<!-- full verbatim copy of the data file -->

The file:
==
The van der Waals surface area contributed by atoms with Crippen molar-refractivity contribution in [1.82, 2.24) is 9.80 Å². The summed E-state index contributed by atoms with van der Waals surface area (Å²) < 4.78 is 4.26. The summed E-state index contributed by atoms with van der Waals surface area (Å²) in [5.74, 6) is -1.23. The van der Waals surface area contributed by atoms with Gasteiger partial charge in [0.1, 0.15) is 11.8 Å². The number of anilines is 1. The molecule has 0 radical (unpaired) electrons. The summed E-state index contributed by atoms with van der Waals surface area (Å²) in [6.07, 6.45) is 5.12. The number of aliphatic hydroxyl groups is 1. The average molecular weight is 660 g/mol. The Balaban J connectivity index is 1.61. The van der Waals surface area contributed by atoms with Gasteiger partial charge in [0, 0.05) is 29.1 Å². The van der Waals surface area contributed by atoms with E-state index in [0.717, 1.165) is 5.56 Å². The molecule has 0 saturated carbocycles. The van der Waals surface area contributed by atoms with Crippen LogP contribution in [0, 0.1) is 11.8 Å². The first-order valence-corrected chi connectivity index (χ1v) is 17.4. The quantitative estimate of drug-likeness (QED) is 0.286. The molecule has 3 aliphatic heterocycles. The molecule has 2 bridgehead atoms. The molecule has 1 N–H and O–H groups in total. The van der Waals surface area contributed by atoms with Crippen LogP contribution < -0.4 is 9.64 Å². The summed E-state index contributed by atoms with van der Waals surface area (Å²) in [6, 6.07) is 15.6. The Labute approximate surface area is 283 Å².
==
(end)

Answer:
The van der Waals surface area contributed by atoms with Crippen molar-refractivity contribution in [1.82, 2.24) is 9.80 Å². The summed E-state index contributed by atoms with van der Waals surface area (Å²) < 4.78 is 4.26. The summed E-state index contributed by atoms with van der Waals surface area (Å²) in [5.74, 6) is -1.23. The van der Waals surface area contributed by atoms with Gasteiger partial charge in [0.1, 0.15) is 11.8 Å². The number of anilines is 1. The molecule has 0 radical (unpaired) electrons. The summed E-state index contributed by atoms with van der Waals surface area (Å²) in [6.07, 6.45) is 5.12. The number of aliphatic hydroxyl groups is 1. The average molecular weight is 660 g/mol. The Balaban J connectivity index is 1.61. The van der Waals surface area contributed by atoms with Gasteiger partial charge in [0, 0.05) is 29.1 Å². The van der Waals surface area contributed by atoms with E-state index in [0.717, 1.165) is 5.56 Å². The molecule has 0 saturated carbocycles. The van der Waals surface area contributed by atoms with Crippen LogP contribution in [0, 0.1) is 11.8 Å². The first-order valence-corrected chi connectivity index (χ1v) is 17.4. The quantitative estimate of drug-likeness (QED) is 0.286. The molecule has 3 aliphatic heterocycles. The molecule has 2 bridgehead atoms. The molecule has 1 N–H and O–H groups in total. The van der Waals surface area contributed by atoms with Crippen LogP contribution < -0.4 is 9.64 Å². The summed E-state index contributed by atoms with van der Waals surface area (Å²) in [6, 6.07) is 15.6. The Labute approximate surface area is 283 Å².